Keeping the lines of communication open with your college student is key to nurturing a good relationship. But e-mails, texts and phone calls can be weak lines of communication during a busy semester. So take advantage of the face-to-face time you have with your student this winter break by having the following conversations:
Ask about the important relationships in your student’s life: roommates, new friends, old friends, romantic interests. Be prepared for your student to not want to share too much information in this area, and respect his need for privacy. But let him know that you’re here to listen.
Go over your student’s budget for the semester, and identify areas of overspending and ways to save. If he has scholarships, encourage him to write a follow-up letter to the committee or individual who granted him money and share how his semester went. Draft up a new budget with him for the Spring, taking into account any revisions that need to be made on the last budget. If he has a job, talk about how that has affected the other areas of his life.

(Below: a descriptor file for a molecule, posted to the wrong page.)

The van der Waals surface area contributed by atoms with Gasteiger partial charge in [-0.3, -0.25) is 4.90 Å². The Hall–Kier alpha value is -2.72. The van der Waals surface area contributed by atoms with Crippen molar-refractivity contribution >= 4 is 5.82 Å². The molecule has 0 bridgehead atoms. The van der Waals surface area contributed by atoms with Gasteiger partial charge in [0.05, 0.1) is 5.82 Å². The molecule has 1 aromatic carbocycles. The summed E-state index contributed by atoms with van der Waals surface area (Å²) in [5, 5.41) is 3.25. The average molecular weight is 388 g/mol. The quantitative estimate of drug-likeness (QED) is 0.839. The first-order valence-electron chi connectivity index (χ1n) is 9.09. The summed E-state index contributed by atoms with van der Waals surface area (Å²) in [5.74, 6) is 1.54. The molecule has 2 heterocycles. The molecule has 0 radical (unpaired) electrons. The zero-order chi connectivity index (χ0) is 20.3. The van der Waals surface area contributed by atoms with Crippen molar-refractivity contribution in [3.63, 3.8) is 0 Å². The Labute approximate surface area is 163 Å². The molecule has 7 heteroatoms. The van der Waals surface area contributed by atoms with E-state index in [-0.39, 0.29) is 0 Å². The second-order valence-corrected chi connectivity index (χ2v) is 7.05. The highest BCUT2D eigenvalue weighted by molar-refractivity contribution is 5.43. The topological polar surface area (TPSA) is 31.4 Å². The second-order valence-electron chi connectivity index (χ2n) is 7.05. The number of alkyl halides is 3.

Ask your student how he’s grown since summer. Gaining independence is an ongoing process, and you might have good opportunities to offer advice on gaining balance in his life. Lead with open-ended questions, like “What are some strengths you have that became apparent this last semester?” and “What are you proud of since you started college?” and “How are you different now than you were one year ago?”
Make sure your student understands that failure and weakness is a part of growth and gaining independence. Encourage him to talk openly about where he’s fallen short as well. Ask questions like, “What was difficult for you this last semester?” and “What’s a mistake you’ve made that taught you a good lesson?” and “What challenges do you already know you face when you go back to school?”
Of course, you can’t talk about college without bringing up classes and grades. Ask your student to share his semester grades with you, but also ask about what he learned in his classes and what interested him about certain subjects. Make sure he knows you’re proud of him, and if you have concerns about his performance, share that as well.